Jerusalem24 – Right on the outskirts of Bethlehem, an Israeli military checkpoint within view, exists a place that defies cultural norms and the circumstances of occupation.
Shari300 is a pub owned by Laura Abuaita, a PhD student in women and gender studies who decided to create a new atmosphere in her hometown.
“I thought it would definitely be a good idea to create a new place for people in Palestine,” Laura tells Jerusalem24. “I thought of a place in Bethlehem that would give something different than other bars in the city.”
But running a business as a woman in a patriarchal society and in a highly volatile location is not an easy task.
Shari300 vs. Society
Laura defied societal norms and created Shari300, becoming one of the very few pub owners in the city of Bethlehem or in the occupied West Bank.
“The vision is to create a new place with different music and parties, to offer a space for people who don’t find such spaces in this country, in Bethlehem specifically,” Laura explains. “I am trying to create a new music line and parties, new atmosphere that is not only a bar, so it’s like a pub idea with loud music of different genres.”
Laura still faces a lot of criticism. “Being a woman staying late at night to run her business, it’s still not really acceptable in my society.”
But two years into her adventure, she’s still holding onto the light at the end of the tunnel. “Even if it takes us a lot of time, stress and money sometimes, it’s worth it and gives women self-confidence and power.”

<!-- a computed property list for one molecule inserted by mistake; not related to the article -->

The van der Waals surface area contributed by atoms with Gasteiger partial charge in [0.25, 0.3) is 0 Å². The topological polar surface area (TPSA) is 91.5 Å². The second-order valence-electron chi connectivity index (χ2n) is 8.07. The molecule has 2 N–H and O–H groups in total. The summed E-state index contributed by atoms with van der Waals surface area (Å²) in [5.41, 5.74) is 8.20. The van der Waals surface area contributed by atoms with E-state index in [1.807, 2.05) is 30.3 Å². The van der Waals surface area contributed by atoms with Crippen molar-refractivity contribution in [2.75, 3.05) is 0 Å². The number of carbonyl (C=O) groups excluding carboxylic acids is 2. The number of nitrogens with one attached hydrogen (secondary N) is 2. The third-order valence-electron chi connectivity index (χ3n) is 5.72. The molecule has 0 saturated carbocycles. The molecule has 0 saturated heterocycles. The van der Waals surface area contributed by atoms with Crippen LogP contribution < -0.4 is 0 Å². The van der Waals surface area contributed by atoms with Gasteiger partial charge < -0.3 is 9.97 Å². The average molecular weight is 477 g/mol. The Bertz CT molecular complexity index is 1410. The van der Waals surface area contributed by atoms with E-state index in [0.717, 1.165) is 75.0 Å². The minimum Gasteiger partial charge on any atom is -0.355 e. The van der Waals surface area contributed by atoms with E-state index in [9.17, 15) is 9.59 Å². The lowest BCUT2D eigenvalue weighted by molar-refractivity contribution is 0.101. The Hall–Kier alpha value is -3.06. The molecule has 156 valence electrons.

The wall and the police
Located right next to the Israeli military checkpoint 300 between Bethlehem and Jerusalem, Laura sees both advantages and disadvantages to this location.
Some people believe it is an inappropriate location for a pub, she says, but Laura views it as a symbol of resilience and enjoyment of life even under occupation.
“For me, it [made] a really good point that we have a life even though we are under occupation.”
Despite Laura’s fondness for the interesting symbolism of the pub’s location, she still recognizes the inherent risks.
“We’re talking about Area C, where Palestinian police don’t have access and Israeli police wouldn’t [help] us,” Laura explains. “It was a bit risky because we need to have security inside and outside the place”.
We’re still in Palestine
Business owners in Palestine are presented with a particular challenge when it comes to balancing their business with their Palestinian-ness. Laura says the political climate changes “every day or every week”, and can be tricky to navigate as the owner of an establishment which must somehow remain in business.
“We can’t live our life in our city when other people are being killed in other cities,” says Laura, who follows the Palestinian tradition of not holding parties or playing loud music when another city is in mourning.
Last summer, as Israeli military raids increased and the number of Palestinian casualties began to mount, Shari300 remained closed for nearly two months. “For us as a new pub – it was only less than one year since we opened – it wasn’t really good business-wise […] but I couldn’t open while people are being killed.”
“So it’s a challenge, but I never prioritize my business over my patriotism.”
Laura encourages all women in Palestine to pursue their dreams despite the tricky reality here.
“I advise every woman that has the courage to run any business, any type of business in Palestine, to go for it because it’s worth it,” she says. “It’s not easy, because it was created [sic] that we can’t do such things and we can’t get through those difficulties and challenges – but in reality we can do it.”
“Everything is worth it in this world.”
Listen to the full interview on Vibes.